In the multivariable analysis, ultrasonography findings predicted the probability of cancer (C statistic, 0.89). The odds of cancer were significantly elevated in women with complex cysts or solid masses (odds ratio range, 23.06-249.28 based on patient age and finding) (Table 4). Women whose ovaries were not identified, women with simple cysts, and women having cysts with low-level echoes were not at a significantly increased risk of ovarian cancer compared with women in whom normal ovaries were seen.
Ovarian cancer prevalence is much higher among women 50 years or older,17 and the absolute risk of cancer associated with the identification of these findings was also higher herein in women 50 years or older. In the present study, among 1000 women diagnosed as having complex cysts or solid masses, the 3-year risk of ovarian cancer was estimated as 9.4 to 11.0 cases per 1000 women younger than 50 years and as 65.2 to 429.8 cases per 1000 women 50 years or older. The corresponding estimated 3-year risk of ovarian cancer in both age groups was less than 1 case per 1000 women in whom a simple cyst is identified.
If ultrasonography technique is limited, it may be possible to identify a cystic mass in the ovary but not to confidently characterize it. Likelihood ratios associated with cystic masses based on size alone are listed in Table 5. In both age groups, there was no statistical increase in cancer risk until cysts were 7 cm or larger.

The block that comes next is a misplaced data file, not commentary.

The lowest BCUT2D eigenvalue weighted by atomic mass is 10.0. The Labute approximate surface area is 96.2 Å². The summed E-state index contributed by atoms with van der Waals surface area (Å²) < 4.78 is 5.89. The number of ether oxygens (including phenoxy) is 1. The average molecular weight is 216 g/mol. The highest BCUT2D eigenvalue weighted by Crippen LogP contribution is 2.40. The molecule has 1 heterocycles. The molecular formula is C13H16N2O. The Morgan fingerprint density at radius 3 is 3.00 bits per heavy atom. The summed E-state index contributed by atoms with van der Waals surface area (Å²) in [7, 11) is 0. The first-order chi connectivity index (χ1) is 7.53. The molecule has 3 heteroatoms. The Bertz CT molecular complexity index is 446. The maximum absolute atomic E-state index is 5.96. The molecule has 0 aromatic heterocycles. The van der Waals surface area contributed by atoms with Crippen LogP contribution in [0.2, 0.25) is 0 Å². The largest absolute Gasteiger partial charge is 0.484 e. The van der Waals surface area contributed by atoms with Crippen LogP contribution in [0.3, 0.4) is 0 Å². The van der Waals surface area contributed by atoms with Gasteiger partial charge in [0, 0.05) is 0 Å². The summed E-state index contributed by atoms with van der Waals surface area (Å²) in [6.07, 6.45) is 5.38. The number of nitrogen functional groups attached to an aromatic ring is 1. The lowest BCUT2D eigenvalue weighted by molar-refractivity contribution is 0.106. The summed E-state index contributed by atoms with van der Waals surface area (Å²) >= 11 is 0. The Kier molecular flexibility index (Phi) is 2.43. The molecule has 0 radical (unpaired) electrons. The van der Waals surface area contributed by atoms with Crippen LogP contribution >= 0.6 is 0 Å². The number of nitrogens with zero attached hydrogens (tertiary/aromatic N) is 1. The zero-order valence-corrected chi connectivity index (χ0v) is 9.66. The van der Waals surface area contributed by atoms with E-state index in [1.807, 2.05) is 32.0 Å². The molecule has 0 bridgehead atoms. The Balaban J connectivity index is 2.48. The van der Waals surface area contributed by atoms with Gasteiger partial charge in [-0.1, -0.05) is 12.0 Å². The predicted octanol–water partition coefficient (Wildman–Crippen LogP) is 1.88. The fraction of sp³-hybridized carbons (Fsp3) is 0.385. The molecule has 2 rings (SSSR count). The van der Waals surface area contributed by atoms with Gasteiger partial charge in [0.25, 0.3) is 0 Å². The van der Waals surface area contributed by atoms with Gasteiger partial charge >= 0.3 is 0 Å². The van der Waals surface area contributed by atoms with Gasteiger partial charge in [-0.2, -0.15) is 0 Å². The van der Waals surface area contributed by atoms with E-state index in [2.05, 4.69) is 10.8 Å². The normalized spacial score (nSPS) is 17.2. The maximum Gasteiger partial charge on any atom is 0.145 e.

We found a single case of cancer after an ultrasonography obtained because of severe pain that demonstrated a 1-cm simple cyst. This patient had persistent severe pain, and computed tomography performed 30 days after the initial ultrasonography diagnosed extensive peritoneal metastatic disease, presumed to be ovarian in origin.
Ultrasonographic characteristics of ovarian masses are predictive of 3-year ovarian cancer risk, with an accuracy similar to that of the other frequently used diagnostic tests, such as the Breast Imaging–Reporting and Data System (BI-RADS) used for mammography.18 Women with complex cysts or solid masses have elevated relative risk of ovarian cancer, whereas women with simple cysts have low relative risk of ovarian cancer (absolute 3-year risk of ovarian cancer, 0-0.5 cases per 1000 women, which is not different from that of women with normal ovaries) (Table 4). Our results add to the existing literature because we were able to document the high prevalence of simple cysts among a large unselected population; we could determine the occurrence of cancer irrespective of whether women were referred for follow-up imaging, surgical consultation, or ovarian resection; we could quantify absolute cancer risks; and we could statistically compare risks in women with simple cysts vs in women with normal ovaries. Despite some of these methodological advantages of our study, the results are similar to those of prior reports. For example, we found 13.4% of women 50 years or older have simple cysts, similar to the 14.1% previously reported by Greenlee et al,3 and we found that the risk of cancer associated with their identification is low, as has been demonstrated by others.1,3-11